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Expanding overseas - The nuances of market entry and five key considerations when considering a global expansion

Catering to overseas markets can take place in a wide range of ways as every market has its own compliances and regulations that need to be explored before making any final decisions.

Regardless of jurisdiction, there are usually 5 options that an organisation can choose from when expanding into a new market. This will act as a basic guide to companies that are considering their options for expansion overseas.

    1. Independent consultants: Consultants can be hired on a part-time basis who work from their own practice and use their own equipment. Not only does this mean that they work with more than one client at once, but they have the freedom to work towards their client’s goals in whatever way they want. Humentum is one example of an independent consultant: ‘I am honoured and excited to lead Humentum at a time when our industry is adapting to the new realities of international development and the challenge of meeting the Sustainable Development Agenda,’ said Dr Sow, Chief Executive Officer at Humentum. ‘Humentum plays a unique and critical role in supporting partners to do their best quality work, and we look forward to expanding upon this promise to new geographies in the Global South. Equally as exciting, I look forward to leading Humentum to increasingly serve as an advocacy platform for improved ethical and impactful practice across the sector.’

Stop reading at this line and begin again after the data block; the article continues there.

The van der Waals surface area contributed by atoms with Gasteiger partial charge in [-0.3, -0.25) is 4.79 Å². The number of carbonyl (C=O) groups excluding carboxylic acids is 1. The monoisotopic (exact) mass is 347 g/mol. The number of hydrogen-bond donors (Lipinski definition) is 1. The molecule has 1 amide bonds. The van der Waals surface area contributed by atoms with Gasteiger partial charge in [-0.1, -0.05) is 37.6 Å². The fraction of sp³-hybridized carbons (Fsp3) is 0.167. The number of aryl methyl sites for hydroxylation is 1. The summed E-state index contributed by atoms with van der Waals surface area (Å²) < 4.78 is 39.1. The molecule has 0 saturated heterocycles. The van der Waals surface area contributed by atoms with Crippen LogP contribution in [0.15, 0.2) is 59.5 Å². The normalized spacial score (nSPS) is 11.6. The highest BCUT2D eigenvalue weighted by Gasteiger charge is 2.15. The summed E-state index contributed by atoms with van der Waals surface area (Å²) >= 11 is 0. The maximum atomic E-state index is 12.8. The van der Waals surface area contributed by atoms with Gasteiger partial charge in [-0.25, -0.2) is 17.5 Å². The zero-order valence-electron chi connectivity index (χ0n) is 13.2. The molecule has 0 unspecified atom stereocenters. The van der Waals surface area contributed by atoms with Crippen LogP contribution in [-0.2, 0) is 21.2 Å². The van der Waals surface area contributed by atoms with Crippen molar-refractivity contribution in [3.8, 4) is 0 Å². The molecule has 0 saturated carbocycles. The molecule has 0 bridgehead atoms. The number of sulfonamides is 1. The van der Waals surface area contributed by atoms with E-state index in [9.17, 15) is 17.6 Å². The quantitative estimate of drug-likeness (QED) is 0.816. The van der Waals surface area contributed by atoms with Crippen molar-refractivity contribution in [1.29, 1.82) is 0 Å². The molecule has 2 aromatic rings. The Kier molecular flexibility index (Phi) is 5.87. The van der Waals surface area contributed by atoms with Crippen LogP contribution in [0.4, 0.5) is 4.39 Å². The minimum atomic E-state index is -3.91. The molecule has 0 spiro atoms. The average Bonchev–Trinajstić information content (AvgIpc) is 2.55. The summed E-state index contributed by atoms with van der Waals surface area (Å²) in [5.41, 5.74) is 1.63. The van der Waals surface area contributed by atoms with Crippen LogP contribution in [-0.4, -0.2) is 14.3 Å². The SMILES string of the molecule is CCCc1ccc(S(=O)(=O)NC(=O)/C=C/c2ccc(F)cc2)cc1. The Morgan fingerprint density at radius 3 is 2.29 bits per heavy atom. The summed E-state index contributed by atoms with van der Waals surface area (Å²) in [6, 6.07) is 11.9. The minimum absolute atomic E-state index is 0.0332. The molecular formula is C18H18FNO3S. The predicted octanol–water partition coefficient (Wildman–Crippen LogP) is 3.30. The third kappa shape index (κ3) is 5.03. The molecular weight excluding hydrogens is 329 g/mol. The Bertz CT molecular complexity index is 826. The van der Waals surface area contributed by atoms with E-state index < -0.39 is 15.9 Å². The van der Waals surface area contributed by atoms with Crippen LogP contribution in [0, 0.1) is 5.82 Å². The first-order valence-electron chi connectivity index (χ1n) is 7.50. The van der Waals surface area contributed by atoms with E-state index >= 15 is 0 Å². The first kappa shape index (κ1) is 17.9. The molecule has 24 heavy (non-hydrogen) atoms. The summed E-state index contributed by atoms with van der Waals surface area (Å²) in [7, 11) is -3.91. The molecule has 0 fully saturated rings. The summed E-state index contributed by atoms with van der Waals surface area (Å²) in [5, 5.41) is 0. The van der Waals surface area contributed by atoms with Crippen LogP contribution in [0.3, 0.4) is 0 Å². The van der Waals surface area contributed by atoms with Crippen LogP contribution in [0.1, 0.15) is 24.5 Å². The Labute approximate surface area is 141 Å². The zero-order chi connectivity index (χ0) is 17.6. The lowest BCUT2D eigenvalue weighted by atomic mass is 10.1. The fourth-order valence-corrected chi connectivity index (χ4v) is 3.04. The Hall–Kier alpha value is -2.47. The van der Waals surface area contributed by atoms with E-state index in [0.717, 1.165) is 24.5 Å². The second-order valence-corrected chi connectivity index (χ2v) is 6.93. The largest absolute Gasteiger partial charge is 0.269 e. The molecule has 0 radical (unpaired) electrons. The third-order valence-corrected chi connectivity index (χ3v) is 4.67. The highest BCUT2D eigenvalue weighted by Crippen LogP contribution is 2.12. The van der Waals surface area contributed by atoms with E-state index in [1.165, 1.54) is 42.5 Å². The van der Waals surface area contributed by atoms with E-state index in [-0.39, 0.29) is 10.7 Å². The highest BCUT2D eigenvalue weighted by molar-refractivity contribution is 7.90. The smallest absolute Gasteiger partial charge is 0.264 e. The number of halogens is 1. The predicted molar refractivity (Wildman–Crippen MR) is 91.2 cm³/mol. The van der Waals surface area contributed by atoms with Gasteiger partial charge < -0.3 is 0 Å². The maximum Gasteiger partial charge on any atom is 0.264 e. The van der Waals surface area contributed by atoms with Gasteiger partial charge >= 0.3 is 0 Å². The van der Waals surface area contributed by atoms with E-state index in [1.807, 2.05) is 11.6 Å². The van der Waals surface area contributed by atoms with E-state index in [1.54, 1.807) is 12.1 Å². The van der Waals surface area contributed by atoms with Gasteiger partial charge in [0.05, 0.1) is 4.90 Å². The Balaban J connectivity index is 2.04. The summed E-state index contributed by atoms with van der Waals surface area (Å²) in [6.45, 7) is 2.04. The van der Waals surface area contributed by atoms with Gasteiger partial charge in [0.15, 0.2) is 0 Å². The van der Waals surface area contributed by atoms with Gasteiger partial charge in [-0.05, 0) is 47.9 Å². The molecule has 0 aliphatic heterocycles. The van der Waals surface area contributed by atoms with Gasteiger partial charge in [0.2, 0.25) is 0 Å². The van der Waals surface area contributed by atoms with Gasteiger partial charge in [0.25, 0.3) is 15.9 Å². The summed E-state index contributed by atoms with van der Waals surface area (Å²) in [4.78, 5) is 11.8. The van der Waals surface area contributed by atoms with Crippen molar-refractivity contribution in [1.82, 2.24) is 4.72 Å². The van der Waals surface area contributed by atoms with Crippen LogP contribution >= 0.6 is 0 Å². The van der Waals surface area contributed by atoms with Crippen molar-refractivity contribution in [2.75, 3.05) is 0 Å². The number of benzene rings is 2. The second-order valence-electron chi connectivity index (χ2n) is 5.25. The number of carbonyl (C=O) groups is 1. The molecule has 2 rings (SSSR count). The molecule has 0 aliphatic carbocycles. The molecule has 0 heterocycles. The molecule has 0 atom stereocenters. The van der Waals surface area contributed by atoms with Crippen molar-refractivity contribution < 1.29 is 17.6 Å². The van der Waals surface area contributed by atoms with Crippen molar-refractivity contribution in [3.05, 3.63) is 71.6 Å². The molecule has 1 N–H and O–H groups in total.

2. Joint ventures and in-country partnerships: These permit two or more organisations to merge their expertise and resources and work towards one unanimous goal. This helps you expand your brand while entering a foreign market.
    3. PEO (professional employer organisations), employers of record, and staffing agencies: Provide an employer-employee framework and the cost of keeping their employees, but besides that has no employment or legal status.
    4. Foreign offices: The branch offices, project offices, or liaison offices will vary depending on the area. This allows you to have a local presence while you’re being managed by the main organisation that has its headquarters in another country. These foreign offices have both a local bank account and a legal presence.
    5. Subsidiary entities: You can create a distinct country that is owned by the organisation. They’re financially and legally separate from the parent company, so they’ll need to make sure that they budget their operational costs.

To help decide which of the 5 options is best for you, consider the following: 

    • Account for all your organisation’s objectives. This includes short, medium, and long-term objectives.
    • Consider where the funding is coming from. Many jurisdictions have many regulatory requirements around bringing funds from another country
    • Analyse the tax implications of developing a global footprint. 

Each market that you’re considering has its own nuances. However, we’re confident that this article will get you started. Feel free to consult with local experts to make sure that your organisation is fully prepared to comply with all the necessary regulations while meeting your company’s key objectives.

About this article: This article was originally published by Humentum in collaboration with Sannam S4. View the original post here.

 

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